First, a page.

Angus Armstrong's picture
Affiliation: 
National Institute of Economic and Social Research
Credentials: 
Director of Macroeconomic Research
Visiting Professor, Imperial College London

Voting history

The future role of (un)conventional unconventional monetary policy

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Question 2:  Do you agree that central banks should operationalise the use of these alternative tools of unconventional monetary policy for use either in the near term, or in the future, as economic conditions warrant?

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Answer:
Strongly agree
Confidence level:
Confident
Comment:
From a risk management perspective it would be prudent to operationalise alternative tools at least for the near term. In fact, one could regard it as negligent if alternative tools were not operationalised given the extraordinary economic conditions and failures in forecasting. I would expect the pros and cons of variations of 'helicopter drops' to at least be being considered behind closed doors. Of course, to be consistent with my first answer it must be clear that this is only when extreme conditions warrant.

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Question 1: Do you agree that central banks should continue to use the unconventional tools of monetary policy deployed in response to the global financial crisis as part of monetary policy under normal economic conditions?

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Answer:
Disagree
Confidence level:
Confident
Comment:
Conventional monetary policy decisions benefit from being protected from political influence. Unconventional monetary policy is inextricably linked to fiscal policy through fiscal projections conditioned on interest rate expectations (derived from the yield curve which QE can influence) and fiscal transfers from interest earned above the APF loan rate. While there are parallels with conventional policy, the amounts involved are a different order of magnitude. In ordinary economic conditions the economy is fairly sensitive to short term rates due to the dependence on bank finance.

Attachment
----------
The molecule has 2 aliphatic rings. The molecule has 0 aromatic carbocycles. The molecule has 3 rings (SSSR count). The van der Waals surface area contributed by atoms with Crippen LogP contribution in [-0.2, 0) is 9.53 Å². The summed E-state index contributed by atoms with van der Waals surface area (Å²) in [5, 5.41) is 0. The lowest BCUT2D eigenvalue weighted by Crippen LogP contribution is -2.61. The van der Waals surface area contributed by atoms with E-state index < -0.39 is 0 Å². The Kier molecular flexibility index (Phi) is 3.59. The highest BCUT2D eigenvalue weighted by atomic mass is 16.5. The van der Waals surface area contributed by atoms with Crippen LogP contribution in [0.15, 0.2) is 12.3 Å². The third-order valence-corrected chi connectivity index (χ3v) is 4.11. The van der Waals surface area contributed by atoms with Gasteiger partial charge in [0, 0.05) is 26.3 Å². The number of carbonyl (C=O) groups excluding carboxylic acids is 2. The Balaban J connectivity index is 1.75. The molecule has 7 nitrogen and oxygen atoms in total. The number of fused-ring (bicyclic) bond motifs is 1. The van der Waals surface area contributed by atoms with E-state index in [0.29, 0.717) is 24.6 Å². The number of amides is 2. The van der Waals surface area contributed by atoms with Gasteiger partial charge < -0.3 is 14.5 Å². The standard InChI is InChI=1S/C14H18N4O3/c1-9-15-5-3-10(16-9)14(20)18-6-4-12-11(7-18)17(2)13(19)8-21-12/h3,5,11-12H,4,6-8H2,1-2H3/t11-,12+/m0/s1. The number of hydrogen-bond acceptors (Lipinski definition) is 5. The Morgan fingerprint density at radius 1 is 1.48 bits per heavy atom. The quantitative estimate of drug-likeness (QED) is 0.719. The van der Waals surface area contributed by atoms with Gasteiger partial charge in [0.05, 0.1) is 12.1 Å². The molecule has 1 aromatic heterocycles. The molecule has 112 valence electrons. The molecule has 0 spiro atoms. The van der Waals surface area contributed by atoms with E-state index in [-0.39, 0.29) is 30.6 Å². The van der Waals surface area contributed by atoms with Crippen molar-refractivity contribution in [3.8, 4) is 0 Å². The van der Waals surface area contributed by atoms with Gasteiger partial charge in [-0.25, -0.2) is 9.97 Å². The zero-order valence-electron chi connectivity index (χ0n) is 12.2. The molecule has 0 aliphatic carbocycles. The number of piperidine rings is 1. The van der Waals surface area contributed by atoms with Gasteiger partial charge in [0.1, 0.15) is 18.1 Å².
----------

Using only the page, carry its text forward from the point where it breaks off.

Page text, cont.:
Brexit and financial market volatility

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Question 1: The value of the pound fell sharply this week. Do you agree that the public debate on Brexit can be expected to (continue to) lead to a substantially higher level of exchange rate volatility in the upcoming months?

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Answer:
Strongly Agree
Confidence level:
Extremely confident
Comment:
The referendum creates a binary event on a particular day where at least one of the outcomes is uncertain. If the polls are close then the range of outcomes on the day is much higher than it would have been than without the referendum. This is present in the substantial difference in options volatility before and after the event.

China’s growth slowdown: likely persistence and effects

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Question 2:

Do you agree that if the Chinese slowdown turns out to be persistent, it will have a significant impact on UK growth (say, in the order of a few tenths of a percentage point) and/or it will justify a material change in monetary policy (for example, in terms of the timing and speed of a return to ‘normal’ interest rates) and fiscal policy (for example, in terms of the timing and speed of fiscal contraction).

Answer:
Neither agree nor disagree
Confidence level:
Not confident
Comment:
It depends what is already discounted in global markets for future world growth. Current bond yields suggest a benign growth and inflation outlook ahead.

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Question 1:

Do you agree that the Chinese economy is likely (say more than 50% probability) to maintain in the medium term (say, for at least ten years) a rate of annual growth exceeding 6%.

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Answer:
Disagree
Confidence level:
Confident
Comment:
Based on our global economy forecast using the National Institute Global Econometric Model (NiGEM) we estimate that China will grow by 5.9% between 2018-20 and slightly slower thereafter. Over the next ten years the slowdown in population growth and increasing in aging profile will be greater than in Europe. Our production function also suggests a gradual slowdown in TFP. The dynamics of the dependency rate and population look similar to East Asia (ex China) in the 1980s. The short term will depend on how sucessfully China can transition to its new development model as it liberalises its financial structure. This has rarely been a smooth process.

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